Hollandazed: Thoughts, Ideas, and Miscellany — Horse & Musket

A BATTLE, ON THE ICE (by Tom Russell)

Mary Russell

Tags game design, Horse & Musket

A BATTLE, ON THE ICE (by Tom Russell)

Every year we do a Horse & Musket Annual, a collection of twenty new scenarios drawn from the periods covered by the box games published up until that time. Last month, we just released the second, and earlier this month we put out the call for entries for next year's. The first time, series designer Sean Chick and developer Doug Miller asked me if I wanted in on the action, and I said I would try to come up with something, but I ultimately failed to do so. It was the same story for year two, and I was determined...


DESIGNING HORSE & MUSKET: CRUCIBLE OF WAR (by Sean Chick)

Mary Russell

Tags 18th century, Horse & Musket, Sean Chick, Seven Years War

DESIGNING HORSE & MUSKET: CRUCIBLE OF WAR (by Sean Chick)

When I started planning out the Horse & Musket series, Crucible of War (Volume III) was originally part of Sport of Kings (Volume II). The more research I did, the more I saw key differences between the War of the Austrian Succession and the Seven Years’ War. The mass introduction of iron ramrods, cadence marching, light infantry, and canister were just a few innovations that explain the more rapid pace and bloodier battles of the Seven Years’ War, although overall tactics were about the same. Yet, as soon as the Seven Years’ War ended a wave of rebellions occurred, stretching...


SCENARIO DESIGN: KESSELSDORF (by Sean Chick)

SCENARIO DESIGN: KESSELSDORF (by Sean Chick)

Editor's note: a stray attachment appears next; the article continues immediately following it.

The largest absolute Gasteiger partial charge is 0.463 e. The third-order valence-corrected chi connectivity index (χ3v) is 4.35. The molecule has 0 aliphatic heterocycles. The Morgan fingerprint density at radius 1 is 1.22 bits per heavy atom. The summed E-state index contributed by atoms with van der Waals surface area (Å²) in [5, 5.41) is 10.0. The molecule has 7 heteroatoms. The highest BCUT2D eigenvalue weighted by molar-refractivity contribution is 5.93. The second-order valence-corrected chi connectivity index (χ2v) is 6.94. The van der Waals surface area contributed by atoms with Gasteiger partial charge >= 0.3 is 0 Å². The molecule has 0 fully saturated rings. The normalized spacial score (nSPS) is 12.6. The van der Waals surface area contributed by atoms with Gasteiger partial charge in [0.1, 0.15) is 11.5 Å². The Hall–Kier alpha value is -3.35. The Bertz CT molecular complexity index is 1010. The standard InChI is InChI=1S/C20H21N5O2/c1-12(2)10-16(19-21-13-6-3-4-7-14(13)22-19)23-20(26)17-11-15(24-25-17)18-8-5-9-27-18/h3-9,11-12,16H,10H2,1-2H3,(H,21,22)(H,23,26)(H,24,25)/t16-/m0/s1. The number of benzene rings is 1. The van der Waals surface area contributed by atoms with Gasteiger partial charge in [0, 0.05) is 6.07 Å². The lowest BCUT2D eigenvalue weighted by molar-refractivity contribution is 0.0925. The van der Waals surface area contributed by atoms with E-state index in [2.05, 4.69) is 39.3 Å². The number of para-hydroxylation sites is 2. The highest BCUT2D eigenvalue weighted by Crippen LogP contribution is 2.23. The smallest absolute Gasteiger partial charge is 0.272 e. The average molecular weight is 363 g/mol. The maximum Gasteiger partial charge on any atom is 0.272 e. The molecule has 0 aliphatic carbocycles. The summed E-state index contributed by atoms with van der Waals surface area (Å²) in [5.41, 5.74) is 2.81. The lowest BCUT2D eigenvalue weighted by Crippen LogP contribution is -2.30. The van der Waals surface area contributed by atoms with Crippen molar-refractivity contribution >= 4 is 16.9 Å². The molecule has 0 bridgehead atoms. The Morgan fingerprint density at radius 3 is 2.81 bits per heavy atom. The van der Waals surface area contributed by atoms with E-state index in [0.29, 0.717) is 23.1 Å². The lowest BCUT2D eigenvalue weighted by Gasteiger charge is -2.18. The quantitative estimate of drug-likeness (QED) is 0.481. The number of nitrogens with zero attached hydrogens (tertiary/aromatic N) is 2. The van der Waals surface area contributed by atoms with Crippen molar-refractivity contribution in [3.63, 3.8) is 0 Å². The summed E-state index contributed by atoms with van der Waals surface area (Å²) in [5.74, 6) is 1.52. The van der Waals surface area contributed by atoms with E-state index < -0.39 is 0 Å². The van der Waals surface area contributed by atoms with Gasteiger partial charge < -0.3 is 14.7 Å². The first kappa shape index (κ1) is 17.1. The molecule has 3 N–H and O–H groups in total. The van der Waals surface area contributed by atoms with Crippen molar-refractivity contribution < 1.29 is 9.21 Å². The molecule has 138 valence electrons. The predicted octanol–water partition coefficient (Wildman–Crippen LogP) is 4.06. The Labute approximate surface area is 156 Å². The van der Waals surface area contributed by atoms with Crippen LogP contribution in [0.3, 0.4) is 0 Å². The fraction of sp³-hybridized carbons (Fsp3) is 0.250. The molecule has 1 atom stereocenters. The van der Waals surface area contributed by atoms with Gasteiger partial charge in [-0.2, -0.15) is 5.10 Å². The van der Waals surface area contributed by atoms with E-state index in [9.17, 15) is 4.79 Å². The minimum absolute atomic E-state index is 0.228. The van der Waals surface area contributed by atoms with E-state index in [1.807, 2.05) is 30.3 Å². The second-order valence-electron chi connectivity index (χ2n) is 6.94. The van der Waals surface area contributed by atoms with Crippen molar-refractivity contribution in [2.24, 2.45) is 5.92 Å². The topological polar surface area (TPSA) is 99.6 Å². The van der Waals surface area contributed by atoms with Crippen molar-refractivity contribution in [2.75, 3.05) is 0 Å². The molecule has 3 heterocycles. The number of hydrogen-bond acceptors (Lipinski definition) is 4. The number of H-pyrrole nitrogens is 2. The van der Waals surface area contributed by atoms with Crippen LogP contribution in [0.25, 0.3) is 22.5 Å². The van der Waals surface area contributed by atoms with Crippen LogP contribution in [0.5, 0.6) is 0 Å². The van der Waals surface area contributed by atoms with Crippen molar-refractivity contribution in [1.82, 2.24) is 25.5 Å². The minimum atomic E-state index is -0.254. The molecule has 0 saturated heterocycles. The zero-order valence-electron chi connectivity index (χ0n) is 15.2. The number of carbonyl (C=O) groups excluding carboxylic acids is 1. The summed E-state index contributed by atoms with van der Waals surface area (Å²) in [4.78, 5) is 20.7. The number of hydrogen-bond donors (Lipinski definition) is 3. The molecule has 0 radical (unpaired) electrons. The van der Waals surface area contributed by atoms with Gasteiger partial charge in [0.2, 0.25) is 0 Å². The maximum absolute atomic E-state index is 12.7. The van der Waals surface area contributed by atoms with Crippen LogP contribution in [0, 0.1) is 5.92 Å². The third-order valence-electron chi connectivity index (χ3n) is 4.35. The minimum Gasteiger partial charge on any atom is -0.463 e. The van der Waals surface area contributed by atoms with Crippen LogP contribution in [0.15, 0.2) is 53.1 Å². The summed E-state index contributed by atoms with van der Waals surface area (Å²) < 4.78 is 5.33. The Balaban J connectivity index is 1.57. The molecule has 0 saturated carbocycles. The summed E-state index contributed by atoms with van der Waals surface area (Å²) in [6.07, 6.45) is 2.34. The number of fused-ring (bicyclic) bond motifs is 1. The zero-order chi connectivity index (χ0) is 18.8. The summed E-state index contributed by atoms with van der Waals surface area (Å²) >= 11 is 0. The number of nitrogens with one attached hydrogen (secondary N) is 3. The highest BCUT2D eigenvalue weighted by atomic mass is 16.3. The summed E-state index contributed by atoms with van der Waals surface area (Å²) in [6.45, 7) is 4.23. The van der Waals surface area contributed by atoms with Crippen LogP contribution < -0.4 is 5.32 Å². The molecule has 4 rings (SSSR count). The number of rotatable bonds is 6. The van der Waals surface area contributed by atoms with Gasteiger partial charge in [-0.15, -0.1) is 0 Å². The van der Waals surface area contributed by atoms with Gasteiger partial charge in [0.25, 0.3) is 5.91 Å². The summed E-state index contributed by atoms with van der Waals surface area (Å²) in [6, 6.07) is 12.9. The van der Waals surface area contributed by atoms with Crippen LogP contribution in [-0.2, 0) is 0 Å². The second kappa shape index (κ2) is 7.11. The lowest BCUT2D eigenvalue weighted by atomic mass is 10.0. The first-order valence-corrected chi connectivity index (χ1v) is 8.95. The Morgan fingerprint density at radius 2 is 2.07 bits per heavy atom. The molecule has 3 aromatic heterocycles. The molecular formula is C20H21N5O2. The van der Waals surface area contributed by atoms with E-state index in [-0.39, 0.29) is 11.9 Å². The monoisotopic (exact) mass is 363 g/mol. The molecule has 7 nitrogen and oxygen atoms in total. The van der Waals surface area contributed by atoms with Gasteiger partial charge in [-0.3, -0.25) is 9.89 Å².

One of the joys and pains of scenario design in Horse & Musket is creating and learning about obscure battles. Sometimes maps and sources are so few that a scenario has to be abandoned, such as Villmanstrand (part of the Russo-Swedish War 1741-43). On the other end are battles for which maps and books in English are plentiful, such as Fontenoy and Culloden. Kesselsdorf lies between the obscure and the famous.  The first step is to read what I can on the battle. The number of books treating the topic in a super specific way is zero. There are...


DESIGNER'S NOTES: HORSE & MUSKET: SPORT OF KINGS (by Sean Chick)

DESIGNER'S NOTES: HORSE & MUSKET: SPORT OF KINGS (by Sean Chick)

The challenge in creating Volume II of Horse & Musket lay with picking a time frame. The War of the Spanish Succession set the overall parameters of musket combat, which did not greatly change until the American and particularly the French Revolution. Yet, there is a difference between the wars that were fought from 1721 to 1748 on the one hand, and the apocalyptic Seven Years’ War on the other. The difference was less in tactics and more in the armies. The main armies of Europe in the period were France, Britain, Prussia, and Austria. Each had very different experiences...


HORSE & MUSKET PART 3 (by Sean Chick)

HORSE & MUSKET PART 3 (by Sean Chick)

I wish to conclude this by discussing the long path taken to creating Horse & Musket. The origins of the game stem from my love for linear musket combat and my work on Hold the Line: Frederick’s War. That game came out from some simple fan made scenarios I crafted for Hold the Line based on the War of the Austrian Succession. The scenarios were popular enough to gain the attention of Worthington, who after much deliberation, decided to create both Frederick’s War and its expansion, Highland Charge. For a time Worthington was interested in creating a game based on...

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